• Despite all the efforts made by prudent research companies to ensure anonymity, many Respondents will be aware of the risks and find it difficult to trust in their anonymity.
  • In the case of face to face interviews with Respondents, anonymity is not an option. The Internet now conveniently permits access by large segments of the population to customized data collection systems. These systems allow remote data collection from Respondents by filling in electronic question forms (web pages) or even by conducting on-line interview using chat or voice. The research company must be sure that the Respondent is a valid member of the sample group (called the authentication requirement) and the Respondent must be sure that the Collector has no way of knowing his real identity (the anonymity requirement). In addition, both want to be sure that the communications cannot be intercepted on the Internet or the identity of the originating computer discovered by tracing the IP address.
  • In some cases a one-off snapshot data collection provides sufficient information for the purpose of the research but in other cases it may be necessary to re-visit all or some of the Respondents for some new information. This must be possible without knowing the real identity of Respondents (anonymous interaction).
  • There have been efforts in the past by some to protect the integrity of network communications. For example, U.S. Pat. No. 6,185,683 issued to InterTrust teaches a scheme for delivering items from a sender to a recipient electronically via a trusted “go-between” server. The go-between server can validate, witness and/or archive transactions.
  • In addition, U.S. Patent Application No. 2002/0077887 filed by IBM Corporation describes a system for electronic voting over the Internet. A voting entity (voter) requests a ballot using a public key and a private key. A request to vote is made to a voting mediator. Using a separate private/public key pair, the voting mediator validates the voting request and generates a ballot. The voting mediator sends this ballot to the voter, the voter casts a vote, and then sends the ballot to a voting tabulator. The voting tabulator validates ballots and counts votes.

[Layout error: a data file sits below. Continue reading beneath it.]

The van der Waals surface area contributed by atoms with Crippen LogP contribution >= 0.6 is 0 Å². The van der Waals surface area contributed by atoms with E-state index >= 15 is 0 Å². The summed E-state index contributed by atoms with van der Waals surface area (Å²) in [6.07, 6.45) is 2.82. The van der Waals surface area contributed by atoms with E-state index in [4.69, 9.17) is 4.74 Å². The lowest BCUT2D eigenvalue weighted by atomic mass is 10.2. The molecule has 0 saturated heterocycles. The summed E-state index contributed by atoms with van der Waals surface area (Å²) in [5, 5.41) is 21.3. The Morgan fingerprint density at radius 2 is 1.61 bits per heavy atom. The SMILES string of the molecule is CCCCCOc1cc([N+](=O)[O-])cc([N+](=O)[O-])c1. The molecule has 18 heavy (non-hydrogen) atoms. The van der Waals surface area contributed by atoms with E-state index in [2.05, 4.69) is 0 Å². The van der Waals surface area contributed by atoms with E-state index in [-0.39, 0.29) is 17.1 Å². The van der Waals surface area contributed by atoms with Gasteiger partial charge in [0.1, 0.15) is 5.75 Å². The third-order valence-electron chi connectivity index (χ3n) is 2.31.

• SUMMARY OF THE INVENTION Statement of the Problem
  • There is a clear need for a solution that allows for secure authentication and anonymity of Respondents. Unfortunately, the prior art systems are not suitable for interactive, bidirectional communication that may take place over a period of time or even in the context of multiple sessions.
  • Furthermore, the prior art does not recognize the need to maintain the anonymity of certain aspects of the Respondent, such as an Internet Protocol (IP) address of the Respondent's machine.
  • For example, while certain prior art systems such as the systems described in U.S. Patent Publication 2002/0077887 do have a “voting mediator”, the purpose of that component is to assure voting by an authorized person. That system does not address the problem of maintaining the anonymity of the voter—indeed it is suggested that the ballots be provided to the voting authority directly by the voter's machines, and thus their IP address can be discovered by examining that message.
  • This prior art system is also designed as a ballot collection system, and it does not allow real time interaction communication, does not allow multiple sessions, and does not provide other services that are required for longitudinal studies.
  • Several methods exist for the purpose of hiding IP addresses. Their objective is to provide strong anonymity for a Respondent. Unfortunately, these IP masking methods do not allow a survey Respondent to be contacted on behalf of or by a survey data Collector, and the identity of the Respondent cannot therefore be validated.
  • Public Key Infrastructure (PKI) based systems have been implemented to encrypt information to prevent access by unauthorized persons, and to authenticate the Respondents in a communication. However, the use of key-based encryption alone is in some important ways, the very antithesis of anonymity desired in surveys. PKI systems invariably result in authenticating the identity of all Respondents.
  • It is an objective of the present invention to provide a new method and system for data collection in research using a global computing network.
  • It is another objective of the present invention to provide an electronic data collection method and system that is anonymous for the Respondents.
  • It is another objective of the present invention to provide an electronic data collection method and system that allows the Collector to contact the Respondents without compromising Respondents' anonymity.
  • It is another objective of the present invention to provide an electronic data collection method and system that allows the Respondents to be authenticated anonymously.
  • BRIEF DESCRIPTION OF THE INVENTION
  • The present invention is a technique for collecting data from Respondents over a wide area computer network and providing such data to a Collector via a Mediator. In one implementation of the invention, a Collector data processing system requests a list of anonymous identifiers (IDs) from a Mediator. Next, a Mediator system generates the requested list of anonymous IDs; and the Mediator then delivers these anonymous IDs to research Respondents to use when contacting a Collector.